But as he prepares to take the Pap smear, I get the little bottle that he will put it in to send to the lab. The bottles are behind him. He is sitting at the bottom of the patient and...well...let's just say I've come to know some total strangers pretty intimately in the last week. It may be that "if you've seen one, you've seen 'em all," but I still haven't reached nonchalance about having a stranger's twat staring up at me as I try to be discreet. You can actually get into the comparing game. And no, they don't all look alike, actually. The first time this flashed before my eyes, I resisted the temptation to say "oh...hello there!" Keep a straight face. Do your job. Be professional.

(As someone who gave birth five times in a teaching hospital and was spread eagle on display for everyone including the janitor, I do understand and sympathize with the uncomfortable position the patient is in.)

But the best of all is the ultrasound exam. Now I came from an ob/gyn office and I've seen ultrasounds, but usually only ob ones. They smear some gunk on the patient's abdomen and run something like a computer mouse over it and you get to watch the baby do its bits there on screen.

Well, Dr. G doesn't do ob, so the ultrasound exams we do are vaginal ones. It's quite a process. There is a wand that is about 6" long and maybe ˝" in diameter. Dr. G takes what is called in the books an "ultrasound wand cover," but let's be real--it's a condom.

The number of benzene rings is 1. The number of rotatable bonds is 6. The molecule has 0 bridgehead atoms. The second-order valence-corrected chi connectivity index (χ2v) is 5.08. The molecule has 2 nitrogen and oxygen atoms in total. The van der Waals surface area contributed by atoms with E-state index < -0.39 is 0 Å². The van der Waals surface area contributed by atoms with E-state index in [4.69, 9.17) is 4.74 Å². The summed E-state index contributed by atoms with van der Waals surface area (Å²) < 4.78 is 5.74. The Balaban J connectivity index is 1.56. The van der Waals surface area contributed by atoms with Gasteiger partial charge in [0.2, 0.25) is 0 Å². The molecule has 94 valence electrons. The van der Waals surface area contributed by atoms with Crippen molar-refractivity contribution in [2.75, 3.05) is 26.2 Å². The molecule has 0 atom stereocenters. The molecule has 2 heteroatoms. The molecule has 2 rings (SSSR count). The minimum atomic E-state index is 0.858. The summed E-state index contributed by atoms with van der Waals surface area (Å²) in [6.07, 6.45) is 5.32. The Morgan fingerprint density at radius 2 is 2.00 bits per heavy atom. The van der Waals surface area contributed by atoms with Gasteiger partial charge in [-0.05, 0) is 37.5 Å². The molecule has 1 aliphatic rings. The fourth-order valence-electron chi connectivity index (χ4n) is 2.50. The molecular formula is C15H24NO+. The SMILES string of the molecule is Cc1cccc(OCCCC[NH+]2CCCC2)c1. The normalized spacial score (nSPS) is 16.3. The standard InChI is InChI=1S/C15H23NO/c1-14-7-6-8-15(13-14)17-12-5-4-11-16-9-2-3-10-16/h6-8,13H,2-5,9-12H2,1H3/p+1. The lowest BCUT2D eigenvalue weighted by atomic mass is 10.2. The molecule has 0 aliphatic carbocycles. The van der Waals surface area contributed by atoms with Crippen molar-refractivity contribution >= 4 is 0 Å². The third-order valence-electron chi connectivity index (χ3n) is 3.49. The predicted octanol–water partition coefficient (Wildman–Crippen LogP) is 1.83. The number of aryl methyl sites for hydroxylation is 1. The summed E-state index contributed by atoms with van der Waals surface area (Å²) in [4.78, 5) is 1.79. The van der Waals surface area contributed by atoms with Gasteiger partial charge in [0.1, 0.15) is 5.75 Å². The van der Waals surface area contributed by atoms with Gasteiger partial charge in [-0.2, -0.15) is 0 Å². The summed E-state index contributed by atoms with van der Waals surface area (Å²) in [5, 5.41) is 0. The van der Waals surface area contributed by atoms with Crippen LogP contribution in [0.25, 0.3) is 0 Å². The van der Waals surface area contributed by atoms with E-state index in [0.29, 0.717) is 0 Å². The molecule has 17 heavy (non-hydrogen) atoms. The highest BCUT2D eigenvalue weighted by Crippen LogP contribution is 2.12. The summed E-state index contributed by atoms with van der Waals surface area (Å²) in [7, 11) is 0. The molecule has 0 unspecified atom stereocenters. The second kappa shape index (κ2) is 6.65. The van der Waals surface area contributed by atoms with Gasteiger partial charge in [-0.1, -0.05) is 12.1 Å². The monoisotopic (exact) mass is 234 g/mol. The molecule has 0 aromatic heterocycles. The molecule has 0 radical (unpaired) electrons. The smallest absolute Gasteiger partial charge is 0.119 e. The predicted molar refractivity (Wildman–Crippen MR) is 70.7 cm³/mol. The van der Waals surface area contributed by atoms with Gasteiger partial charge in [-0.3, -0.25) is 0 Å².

He squirts some gunk in it (I think this is to improve the view), rolls the condom down over the wand, and then he slowly slides it into the cervix. As my correspondent explains it:

I had my first ultrasound last year. Why doesn't anyone tell me about these things ahead of time? It was difficult to contain my amazement to watch the cute attendant take a device that looks like it came straight from the Good Vibrations catalog, put a condom on it and proceed to manuever it around in my vagina. Then, she asks me if it hurts. No, honey, but if you could do it a bit slower and moan my name, I might like it more. Who in the hell thought of that entire procedure? How freakish.

Now just imagine the scene. There's this lady lying on a table, wearing only a thin piece of tissue, with her legs spread far apart and her feet resting in oven hot mits (these go over the metal strirrups on the table so the feet don't get cold).

The doctor is at ground zero and he's got this stick up her wazoo. They're carrying on a casual conversation while I point things out on a tiny TV screen. The exam takes 5-10 minutes and all the time he's moving this wand around inside her while she tries not to smile.

I swear someday one of those patients is going to light up a cigarette after the exam is over.

One Year Ago:
Things I Know Very Little About

(Club Photo has started deleting
photo albums after 90 days,
so the photos which were once there,
have been removed now)

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Created 11/4/01 by Bev Sykes